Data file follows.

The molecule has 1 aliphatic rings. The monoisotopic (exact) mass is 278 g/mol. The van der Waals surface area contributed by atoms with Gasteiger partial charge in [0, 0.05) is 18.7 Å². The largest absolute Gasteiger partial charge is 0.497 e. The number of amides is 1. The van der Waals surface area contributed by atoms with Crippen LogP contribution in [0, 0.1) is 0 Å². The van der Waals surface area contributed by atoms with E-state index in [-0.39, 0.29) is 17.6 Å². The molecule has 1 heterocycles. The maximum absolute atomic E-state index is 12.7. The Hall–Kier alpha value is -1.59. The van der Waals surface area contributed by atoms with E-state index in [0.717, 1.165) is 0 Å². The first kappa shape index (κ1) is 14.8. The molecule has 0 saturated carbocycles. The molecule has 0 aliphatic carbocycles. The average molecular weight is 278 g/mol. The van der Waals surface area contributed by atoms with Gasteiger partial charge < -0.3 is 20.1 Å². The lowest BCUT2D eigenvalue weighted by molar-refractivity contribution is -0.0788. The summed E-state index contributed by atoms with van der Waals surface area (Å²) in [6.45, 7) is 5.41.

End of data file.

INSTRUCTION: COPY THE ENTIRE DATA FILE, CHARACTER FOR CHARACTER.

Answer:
The molecule has 1 aliphatic rings. The monoisotopic (exact) mass is 278 g/mol. The van der Waals surface area contributed by atoms with Gasteiger partial charge in [0, 0.05) is 18.7 Å². The largest absolute Gasteiger partial charge is 0.497 e. The number of amides is 1. The van der Waals surface area contributed by atoms with Crippen LogP contribution in [0, 0.1) is 0 Å². The van der Waals surface area contributed by atoms with E-state index in [-0.39, 0.29) is 17.6 Å². The molecule has 1 heterocycles. The maximum absolute atomic E-state index is 12.7. The Hall–Kier alpha value is -1.59. The van der Waals surface area contributed by atoms with E-state index in [0.717, 1.165) is 0 Å². The first kappa shape index (κ1) is 14.8. The molecule has 0 saturated carbocycles. The molecule has 0 aliphatic carbocycles. The average molecular weight is 278 g/mol. The van der Waals surface area contributed by atoms with Gasteiger partial charge < -0.3 is 20.1 Å². The lowest BCUT2D eigenvalue weighted by molar-refractivity contribution is -0.0788. The summed E-state index contributed by atoms with van der Waals surface area (Å²) in [6.45, 7) is 5.41.